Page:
A culvert is a concrete tube profile that is used as a connection between two waterways under a paving (road). A culvert bridge can contain a pipe culvert, but this is not necessary. Short T-girders, amplitude girders and P-plates can also form the basis for a culvert bridge. What makes it a culvert bridge?
Much depends on the structure of the front walls. The relatively enclosed nature of the water passageway is characteristic of a culvert bridge. This opening can be round or rectangular, but it always has modest dimensions. The presence of voluminous abutment pier boxes or slope pieces, in facing concrete or otherwise, or with brickwork, can contribute to this. The variety of bridge main walls is endless. The finish on the bridge is also boundless and can be supplemented by a railing of choice.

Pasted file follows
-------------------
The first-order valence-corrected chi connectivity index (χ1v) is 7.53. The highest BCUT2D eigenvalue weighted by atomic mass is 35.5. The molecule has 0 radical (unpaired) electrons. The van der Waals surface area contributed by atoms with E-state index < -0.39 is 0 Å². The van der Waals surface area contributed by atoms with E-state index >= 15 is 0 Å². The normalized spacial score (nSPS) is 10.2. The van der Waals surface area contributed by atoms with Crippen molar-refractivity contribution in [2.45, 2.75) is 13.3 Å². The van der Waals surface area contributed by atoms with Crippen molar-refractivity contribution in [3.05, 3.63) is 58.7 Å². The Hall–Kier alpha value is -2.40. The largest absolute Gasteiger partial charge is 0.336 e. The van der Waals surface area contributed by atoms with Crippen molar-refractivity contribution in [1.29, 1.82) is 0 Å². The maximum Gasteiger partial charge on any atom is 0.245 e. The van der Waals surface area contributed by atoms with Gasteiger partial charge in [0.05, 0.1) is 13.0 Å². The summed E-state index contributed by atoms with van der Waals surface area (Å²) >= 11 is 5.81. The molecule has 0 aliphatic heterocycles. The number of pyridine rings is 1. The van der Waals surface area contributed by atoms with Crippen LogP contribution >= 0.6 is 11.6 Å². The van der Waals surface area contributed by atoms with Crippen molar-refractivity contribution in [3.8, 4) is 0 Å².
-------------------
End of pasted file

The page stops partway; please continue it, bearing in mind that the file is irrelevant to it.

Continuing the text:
The majority of culvert bridges only have a single opening so that no intermediate supports are needed. This is not, however, a necessity. There are also culvert bridges with two or more passageways. The width can be varied by simply increasing the length of the culvert and moving the front walls. The span can also be freely selected.
Culvert bridges often function as traffic bridges (read: main access) to a specific area, a residential area for example. They mark the boundaries of the functional area while other bridges are used inside the area.
In summary, there are a number of characteristics that together embody the term culvert bridge. None of these are essential per se, but the combination is characteristic of a culvert bridge.